I have long been a Charley Mackesy fan. Not just his genius at sharing snippets of human wisdom in those sketches that draw you in to listen but as a human being. Understated, humble and deeply spiritual I love his attitude. That a faith in Jesus lies at the core adds to my fandom, obviously. I love his irreverent but deeply insightful introductions to Alpha on YouTube.
So, the Stockmans used the film animation as our family Christmas Eve sit down and watch together. It was great.
With my quirky theological perspective I couldn’t help but spot a few themes that appear in the Gospel. With all my nativity story bullets fired during December, I needed something and here it was.
My mistake was preparing in Mackesy's original book and then on Christmas morning trying to transfer it to the new book that goes with the film. It meant that my actual Christmas Day address was a muddle of misfires. Here is the better script…
“What is that over there?”
“It’s the wild,” said the mole.
“Don’t fear it.”
Fear is an often used word throughout the Gospels and particularly in the nativity stories. When the angel appears to Zechariah and Mary - “Do not be afraid.” When the angels appear outta the night sky and sing to the shepherds - “Do not be afraid.”
Later the mole and the boy continue to chat about fear.
“Imagine how we would be if we were less afraid,” said the boy.
“Most of the old moles I know wish they’d listened less to their fears and more too their dreams,” replied the mole.
Is that not what Mary did? She listened to the hopes and dreams of the angel’s message rather than the fear of what she’d have to go through.
What’s the bravest thing you’ve ever said?” asked the boy.
“Help” said the horse.
This is so profound. So important. I would have it framed on every student hall of residence across the world. We need to know how courageous asking for help is.
“Asking for help isn’t giving up.” Said the horse, “It’s refusing to give up.”
Prayer is more than simply asking God for help every time we are in trouble BUT God is never weary of our cries for help. He wants to walk with us, be with us in our valleys of the shadows.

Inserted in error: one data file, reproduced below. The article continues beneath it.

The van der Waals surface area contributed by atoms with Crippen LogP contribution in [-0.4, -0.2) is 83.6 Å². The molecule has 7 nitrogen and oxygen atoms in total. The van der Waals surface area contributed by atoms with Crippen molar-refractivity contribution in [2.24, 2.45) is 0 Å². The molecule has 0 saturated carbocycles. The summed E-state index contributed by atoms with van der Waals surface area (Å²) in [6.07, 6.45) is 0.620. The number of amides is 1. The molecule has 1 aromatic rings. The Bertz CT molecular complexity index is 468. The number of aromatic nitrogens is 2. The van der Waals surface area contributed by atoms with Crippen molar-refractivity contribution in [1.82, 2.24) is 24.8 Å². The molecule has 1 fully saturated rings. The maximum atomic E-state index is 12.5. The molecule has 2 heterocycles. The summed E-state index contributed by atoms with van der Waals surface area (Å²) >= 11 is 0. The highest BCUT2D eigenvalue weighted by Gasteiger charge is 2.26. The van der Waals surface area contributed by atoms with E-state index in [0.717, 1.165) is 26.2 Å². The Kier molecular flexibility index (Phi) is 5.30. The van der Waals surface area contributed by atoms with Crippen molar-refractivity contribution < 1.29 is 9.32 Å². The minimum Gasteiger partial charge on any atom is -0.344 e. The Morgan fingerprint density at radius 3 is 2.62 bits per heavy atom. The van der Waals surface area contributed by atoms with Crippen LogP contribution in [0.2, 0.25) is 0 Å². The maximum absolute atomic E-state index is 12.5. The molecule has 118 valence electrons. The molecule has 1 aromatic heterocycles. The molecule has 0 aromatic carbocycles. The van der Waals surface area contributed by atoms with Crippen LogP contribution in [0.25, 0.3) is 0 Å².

Of course there are others to ask for help. Conduits of God’s answer to our cry for help. The boy, the mole, the fox and the horse find that help in each other.
In the nativity story Mary though not fearing still goes off to find her cousin Elizabeth to help her through.
“What do you want to be when you grow up?” Asked the mole.
“Kind” said the boy.
That is an ambition. I wanted to be a scientist in P5 but by the time I was in 3rd year at big school I got 18 out of 100. Being a scientist was not for me… but being good at funerals and weddings!
It is quite an ambition to be kind. God sent Jesus as a baby in straw as a weighty mark of his kindness to humanity
“Nothing beats kindness. It sits quietly beyond all things.”
Kindness sitting beyond all things reminds me of Paul’s amazing poem in 1 Corinthians 13 - “And now these three remain: faith, hope and love. But the greatest of these is love”
“Well we love you whether you can fly or not”
Ultimately finding ourselves is about discovering love. Home is when we belong to others.
“So you know all about me?” asked the boy.
“Yes,” replied the horse.
“And you still love me?”
“We love you all the more.”
The Boy, the Mole, the Fox and the Horse is about that love. Mackesy is obsessed with this love. A statue in his garden showing the embrace of the Prodigal Son and his father in Jesus parable is a symbol of such love.
The entire Salvation History of the Bible is about humanity that is lost being found by the undeserved mercy, unconditional love and amazing grace of God. Ultimately, this is where we find ourselves. Loved.
As John tells us, “For God so loved the world that he gave his one and only Son, that whoever believes in him shall not perish but have eternal life. For God did not send his Son into the world to condemn the world, but to save the world through him.” (John 3:16&17)